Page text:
Denotation vs. Connotation


[huh-loh] /həˈloʊ/
(used to call or answer someone, or to incite dogs in hunting.)
noun, plural hallos.
the cry “hallo!”.
a shout of exultation.
verb (used without object), halloed, halloing.
to call with a loud voice; shout; cry, as after hunting dogs.
verb (used with object), halloed, halloing.
to incite or chase (something) with shouts and cries of “hallo!”.
to cry “hallo” to (someone).
to shout (something).
Origin of hallo
1560-70; variant of hollo, itself variant of earlier holla < Middle French hola, equivalent to ho ahoy + la there Unabridged
Based on the Random House Dictionary, © Random House, Inc. 2015.
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Examples from the Web for hallo
Historical Examples
  • The pistol was giving him fine support for it was very evident that hallo did not mean to take chances.

    Under Fire For Servia Colonel James Fiske
  • Somebody told Mr. Dewey who was coming, and he was just ready to say, "hallo, Tip!"

  • Should you pass along that lonely creek and venture to call a cheery “hallo!”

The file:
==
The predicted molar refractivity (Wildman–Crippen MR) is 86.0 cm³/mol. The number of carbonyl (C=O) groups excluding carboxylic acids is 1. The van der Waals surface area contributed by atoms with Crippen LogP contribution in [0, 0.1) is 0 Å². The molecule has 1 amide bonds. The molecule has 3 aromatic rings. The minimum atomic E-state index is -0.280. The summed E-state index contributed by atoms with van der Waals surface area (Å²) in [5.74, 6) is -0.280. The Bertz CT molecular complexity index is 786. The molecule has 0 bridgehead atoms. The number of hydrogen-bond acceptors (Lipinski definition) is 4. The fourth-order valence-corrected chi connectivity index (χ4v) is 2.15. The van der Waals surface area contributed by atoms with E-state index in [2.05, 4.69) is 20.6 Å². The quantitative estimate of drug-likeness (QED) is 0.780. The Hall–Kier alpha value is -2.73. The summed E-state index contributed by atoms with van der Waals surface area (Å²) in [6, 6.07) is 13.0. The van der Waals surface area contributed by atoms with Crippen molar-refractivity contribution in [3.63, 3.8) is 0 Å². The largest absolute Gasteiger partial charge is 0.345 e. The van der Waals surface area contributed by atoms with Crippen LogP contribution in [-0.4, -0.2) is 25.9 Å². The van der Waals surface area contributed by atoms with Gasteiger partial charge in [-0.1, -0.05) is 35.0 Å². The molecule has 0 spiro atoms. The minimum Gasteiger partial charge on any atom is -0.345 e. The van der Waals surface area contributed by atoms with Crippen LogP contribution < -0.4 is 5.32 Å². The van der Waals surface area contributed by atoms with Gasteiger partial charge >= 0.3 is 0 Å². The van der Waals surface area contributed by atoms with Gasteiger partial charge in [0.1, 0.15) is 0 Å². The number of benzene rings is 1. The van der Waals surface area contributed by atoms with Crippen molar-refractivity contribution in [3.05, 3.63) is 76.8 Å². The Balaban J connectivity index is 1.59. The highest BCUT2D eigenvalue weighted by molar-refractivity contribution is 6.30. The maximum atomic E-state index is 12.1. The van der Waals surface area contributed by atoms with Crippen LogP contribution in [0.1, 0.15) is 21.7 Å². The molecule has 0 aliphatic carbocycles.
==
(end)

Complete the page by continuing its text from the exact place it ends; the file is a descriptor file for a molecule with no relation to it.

Blue Ridge Country Jean Thomas
  • It so happened that Sandoz, who had turned round, said to Claude: 'hallo!

    His Masterpiece Emile Zola
  • hallo, Blue Lady,” and flung two chubby, suffocating arms tightly around her neck.

    Tommy Tregennis Mary Elizabeth Phillips
  • hallo, boy, did you see a rabbit cross the road there just now?

  • hallo came in, and Dick darted back—but not until he had seen that the other occupant of the room was Stepan Dushan!

    Under Fire For Servia Colonel James Fiske
  • hallo,” he exclaimed; only he could not stop a moment to ask if she was hurt.

    Chance Joseph Conrad
  • When he saw his brothers' sorrowful looks he cried, 'hallo, what's the matter now?'

  • hallo, helmsman,” he inquired, “what is your latitude and longitude?

    Hair Breadth Escapes T. S. Arthur
British Dictionary definitions for hallo


sentence substitute, noun
a variant spelling of hello
sentence substitute, noun, verb
a variant spelling of halloo
Collins English Dictionary - Complete & Unabridged 2012 Digital Edition
© William Collins Sons & Co. Ltd. 1979, 1986 © HarperCollins
Publishers 1998, 2000, 2003, 2005, 2006, 2007, 2009, 2012
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Word Origin and History for hallo

shout to call attention, 1781, earlier hollo, holla (see hello). Halow as a shipman's cry to incite effort is from mid-15c.; Halloo as a verb, "to pursue with shouts, to shout in the chase," from late 14c. Cf. also harou, cry of distress, late 13c., from French.

Online Etymology Dictionary, © 2010 Douglas Harper
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